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Central Coast agriculture facing uncertain future

Agriculture is the beating heart of the Central Coast, a multi-billion dollar industry that provides top-quality food, produce and wine locally, across the country and around the world.

But many in the local industry say agriculture on the Central Coast faces an uncertain future with challenges on several fronts.

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The road ahead for Central Coast agriculture is paved with uncertainty, with major potholes including a chronic labor shortage, a stringent regulatory environment and California historic drought, when will it end and what will future water supplies look like for an industry that uses the most water per acre in the state?

“We’re constantly looking for it and spending a good amount of money trying to find it”, says Russell Doty, a fourth generation avocado and lemon grower in Ellwood Canyon in Goleta, “I would like to be optimistic, I don’t want to be the fourth generation and the last generation here, that’s something that actually makes me nervous.”

The drought has taken a toll on the sprawling, 1,800 acre Las Varas Ranch, a working avocado and cattle ranch on the Gaviota Coast that is currently for sale.

“We’ve had to reduce our herd size by at least 50 percent, its really unfortunate and sad”, says ranch general manager Paul Van Leer.

A lack of federal immigration reform has led to a labor shortage for Central Coast agriculture.

“Its harder to get people to come here and a lot of our labor is immigrant labor”, Doty says.

“When we pick we have to pick now, well the whole state has to pick at the same time because that’s just what we are forced to do, but we don’t have the labor to do that”, Van Leer says.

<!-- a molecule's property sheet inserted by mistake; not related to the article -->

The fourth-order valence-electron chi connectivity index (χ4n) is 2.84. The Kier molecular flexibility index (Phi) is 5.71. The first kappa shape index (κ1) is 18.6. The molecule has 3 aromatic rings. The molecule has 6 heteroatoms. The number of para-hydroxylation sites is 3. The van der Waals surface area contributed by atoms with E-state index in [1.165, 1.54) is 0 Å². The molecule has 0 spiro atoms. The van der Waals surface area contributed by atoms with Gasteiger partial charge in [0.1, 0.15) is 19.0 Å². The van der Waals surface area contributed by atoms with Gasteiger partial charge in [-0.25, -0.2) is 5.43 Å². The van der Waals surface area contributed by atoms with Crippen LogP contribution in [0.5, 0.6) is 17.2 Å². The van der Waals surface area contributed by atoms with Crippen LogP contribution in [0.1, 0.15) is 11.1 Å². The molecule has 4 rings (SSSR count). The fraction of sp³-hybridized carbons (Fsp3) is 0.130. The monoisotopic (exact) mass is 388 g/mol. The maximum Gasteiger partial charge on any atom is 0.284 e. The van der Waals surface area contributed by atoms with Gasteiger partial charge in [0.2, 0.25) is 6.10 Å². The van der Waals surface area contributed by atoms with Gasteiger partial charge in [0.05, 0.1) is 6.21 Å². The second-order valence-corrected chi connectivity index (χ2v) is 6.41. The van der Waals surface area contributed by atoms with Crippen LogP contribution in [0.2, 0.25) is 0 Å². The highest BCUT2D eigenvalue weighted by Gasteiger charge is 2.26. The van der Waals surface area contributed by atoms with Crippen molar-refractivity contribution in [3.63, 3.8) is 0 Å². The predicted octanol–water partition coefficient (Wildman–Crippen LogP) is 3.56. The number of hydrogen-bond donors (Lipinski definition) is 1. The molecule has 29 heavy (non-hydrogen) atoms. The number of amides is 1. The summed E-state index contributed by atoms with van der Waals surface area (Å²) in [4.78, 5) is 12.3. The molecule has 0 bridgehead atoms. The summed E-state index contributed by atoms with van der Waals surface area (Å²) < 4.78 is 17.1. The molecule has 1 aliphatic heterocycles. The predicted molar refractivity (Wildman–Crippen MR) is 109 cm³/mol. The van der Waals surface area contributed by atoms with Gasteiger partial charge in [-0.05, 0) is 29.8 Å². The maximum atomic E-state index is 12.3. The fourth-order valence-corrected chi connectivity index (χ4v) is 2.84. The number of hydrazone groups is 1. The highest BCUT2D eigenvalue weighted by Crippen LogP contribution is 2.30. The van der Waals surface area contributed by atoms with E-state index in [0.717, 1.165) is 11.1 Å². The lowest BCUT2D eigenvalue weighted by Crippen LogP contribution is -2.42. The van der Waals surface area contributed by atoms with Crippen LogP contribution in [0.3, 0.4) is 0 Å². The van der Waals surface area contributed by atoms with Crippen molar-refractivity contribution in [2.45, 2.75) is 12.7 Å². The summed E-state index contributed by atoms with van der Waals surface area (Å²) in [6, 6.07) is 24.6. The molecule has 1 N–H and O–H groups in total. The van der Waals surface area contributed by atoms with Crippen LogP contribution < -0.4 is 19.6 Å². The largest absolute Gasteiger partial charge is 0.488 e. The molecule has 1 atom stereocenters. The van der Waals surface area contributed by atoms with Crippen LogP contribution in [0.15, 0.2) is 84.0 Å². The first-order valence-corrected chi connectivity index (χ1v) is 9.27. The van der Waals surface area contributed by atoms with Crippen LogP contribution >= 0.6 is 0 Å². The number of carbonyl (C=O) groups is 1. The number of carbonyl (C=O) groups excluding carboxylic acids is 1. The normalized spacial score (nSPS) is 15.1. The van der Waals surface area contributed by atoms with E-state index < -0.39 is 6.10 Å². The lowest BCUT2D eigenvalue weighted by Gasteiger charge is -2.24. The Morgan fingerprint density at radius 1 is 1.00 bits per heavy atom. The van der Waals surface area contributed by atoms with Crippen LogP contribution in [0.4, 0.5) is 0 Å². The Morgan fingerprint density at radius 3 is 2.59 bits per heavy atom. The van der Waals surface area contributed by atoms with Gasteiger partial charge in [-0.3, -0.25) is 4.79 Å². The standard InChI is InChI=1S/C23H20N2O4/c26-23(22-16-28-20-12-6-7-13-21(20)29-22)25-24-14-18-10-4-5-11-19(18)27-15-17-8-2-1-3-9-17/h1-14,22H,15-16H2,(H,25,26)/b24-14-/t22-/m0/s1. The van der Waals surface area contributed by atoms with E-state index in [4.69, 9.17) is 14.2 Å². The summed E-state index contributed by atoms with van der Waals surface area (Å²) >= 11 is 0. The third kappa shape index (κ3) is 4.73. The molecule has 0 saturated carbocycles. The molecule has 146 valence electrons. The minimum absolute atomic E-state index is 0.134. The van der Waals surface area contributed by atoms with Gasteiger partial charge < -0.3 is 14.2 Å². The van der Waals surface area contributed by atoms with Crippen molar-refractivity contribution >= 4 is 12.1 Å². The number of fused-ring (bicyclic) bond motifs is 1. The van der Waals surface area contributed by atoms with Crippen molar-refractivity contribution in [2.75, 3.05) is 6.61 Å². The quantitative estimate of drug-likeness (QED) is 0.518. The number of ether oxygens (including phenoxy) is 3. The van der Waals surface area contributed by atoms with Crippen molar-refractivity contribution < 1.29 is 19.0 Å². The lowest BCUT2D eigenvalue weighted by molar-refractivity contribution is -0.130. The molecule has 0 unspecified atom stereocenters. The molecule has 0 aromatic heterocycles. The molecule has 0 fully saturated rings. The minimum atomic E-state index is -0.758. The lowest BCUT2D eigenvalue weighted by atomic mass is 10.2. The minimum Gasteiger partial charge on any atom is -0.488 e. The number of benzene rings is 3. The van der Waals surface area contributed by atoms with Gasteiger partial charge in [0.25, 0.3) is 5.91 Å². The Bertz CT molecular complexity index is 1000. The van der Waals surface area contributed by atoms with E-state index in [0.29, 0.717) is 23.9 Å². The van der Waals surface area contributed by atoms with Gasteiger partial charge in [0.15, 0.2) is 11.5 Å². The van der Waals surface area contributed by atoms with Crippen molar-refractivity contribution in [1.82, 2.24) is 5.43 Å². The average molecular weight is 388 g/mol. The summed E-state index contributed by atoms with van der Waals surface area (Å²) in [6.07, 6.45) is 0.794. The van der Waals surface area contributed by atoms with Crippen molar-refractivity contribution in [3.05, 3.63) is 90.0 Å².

Then there’s federal, state, regional and county regulations on agriculture that many in the industry say are crippling, excessive and over-reaching.

“We spend hours upon hours in the office instead of out in the fields”, Doty says, “meetings and filling out paperwork instead of farming,”

“There’s so many things you have to fill out, time wise, and submit and monitor and test its just, you have to get a compliant person to have that happen”, Van Leer says.

Those in the business of administering and enforcing ag regulations say they are there for good reason.

“We have water quality degradation in groundwater and surface water”, says Chris Rose with the Regional Water Quality Control Board, “so yes, they do seem stringent I suppose to growers, however there is a reason and the reason is greater water quality.”

“If a farmer cannot be sustainable then they are going to stop farming”, says Steve Pepe who has spent the past 20 years growing wine grapes in his vineyards in northern Santa Barbara County which he has decided to lease out.

With the multiple layers of regulations, constant labor challenges and the ongoing historic drought, agriculture on the Central Coast is at a pivotal crossroads.

“At some point in time if the vineyards and the row crop guys are not sustainable then what’s going to happen to the land?”, Pepe asks, “we saw what happened to the San Fernando Valley and that’s where we’re heading unless there’s a change in attitude in the county.”

“It just seems there are so many things chipping away at our profit margin, so many nails going into the coffin”, Van Leer says, “I feel sorry for the younger generations that are farming and want to be farming.”

“You have to make money, it doesn’t make sense if you don’t make money”, Doty says, “this is our livelihood, its our business, its our family, its our tradition and I’d like to keep that going.”

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